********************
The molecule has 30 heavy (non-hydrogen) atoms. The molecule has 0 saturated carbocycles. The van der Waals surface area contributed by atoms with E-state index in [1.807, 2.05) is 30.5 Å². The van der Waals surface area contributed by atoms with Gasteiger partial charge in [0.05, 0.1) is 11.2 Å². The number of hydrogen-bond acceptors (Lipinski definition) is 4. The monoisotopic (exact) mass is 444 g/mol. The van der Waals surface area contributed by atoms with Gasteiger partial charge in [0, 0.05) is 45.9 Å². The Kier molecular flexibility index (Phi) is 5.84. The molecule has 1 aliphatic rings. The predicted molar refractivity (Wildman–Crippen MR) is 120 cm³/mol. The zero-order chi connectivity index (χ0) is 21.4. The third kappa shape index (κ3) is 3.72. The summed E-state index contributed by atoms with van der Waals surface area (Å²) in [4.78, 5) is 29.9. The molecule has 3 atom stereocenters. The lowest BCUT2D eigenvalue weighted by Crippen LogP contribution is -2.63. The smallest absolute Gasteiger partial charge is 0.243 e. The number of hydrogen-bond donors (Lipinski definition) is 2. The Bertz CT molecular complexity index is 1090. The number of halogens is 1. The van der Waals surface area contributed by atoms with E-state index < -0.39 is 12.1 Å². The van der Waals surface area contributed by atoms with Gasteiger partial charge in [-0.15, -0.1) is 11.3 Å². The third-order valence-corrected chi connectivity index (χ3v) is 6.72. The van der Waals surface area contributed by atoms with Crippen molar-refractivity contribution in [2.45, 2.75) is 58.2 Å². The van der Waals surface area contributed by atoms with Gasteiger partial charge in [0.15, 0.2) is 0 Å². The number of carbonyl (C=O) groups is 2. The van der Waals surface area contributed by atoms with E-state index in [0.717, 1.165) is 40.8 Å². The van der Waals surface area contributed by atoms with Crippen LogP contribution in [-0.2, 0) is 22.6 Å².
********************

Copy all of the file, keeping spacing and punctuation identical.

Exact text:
The molecule has 30 heavy (non-hydrogen) atoms. The molecule has 0 saturated carbocycles. The van der Waals surface area contributed by atoms with E-state index in [1.807, 2.05) is 30.5 Å². The van der Waals surface area contributed by atoms with Gasteiger partial charge in [0.05, 0.1) is 11.2 Å². The number of hydrogen-bond acceptors (Lipinski definition) is 4. The monoisotopic (exact) mass is 444 g/mol. The van der Waals surface area contributed by atoms with Gasteiger partial charge in [0, 0.05) is 45.9 Å². The Kier molecular flexibility index (Phi) is 5.84. The molecule has 1 aliphatic rings. The predicted molar refractivity (Wildman–Crippen MR) is 120 cm³/mol. The zero-order chi connectivity index (χ0) is 21.4. The third kappa shape index (κ3) is 3.72. The summed E-state index contributed by atoms with van der Waals surface area (Å²) in [4.78, 5) is 29.9. The molecule has 3 atom stereocenters. The lowest BCUT2D eigenvalue weighted by Crippen LogP contribution is -2.63. The smallest absolute Gasteiger partial charge is 0.243 e. The number of hydrogen-bond donors (Lipinski definition) is 2. The Bertz CT molecular complexity index is 1090. The number of halogens is 1. The van der Waals surface area contributed by atoms with E-state index < -0.39 is 12.1 Å². The van der Waals surface area contributed by atoms with Gasteiger partial charge in [-0.15, -0.1) is 11.3 Å². The third-order valence-corrected chi connectivity index (χ3v) is 6.72. The van der Waals surface area contributed by atoms with Crippen molar-refractivity contribution in [2.45, 2.75) is 58.2 Å². The van der Waals surface area contributed by atoms with Gasteiger partial charge in [0.15, 0.2) is 0 Å². The number of carbonyl (C=O) groups is 2. The van der Waals surface area contributed by atoms with E-state index in [0.717, 1.165) is 40.8 Å². The van der Waals surface area contributed by atoms with Crippen LogP contribution in [-0.2, 0) is 22.6 Å².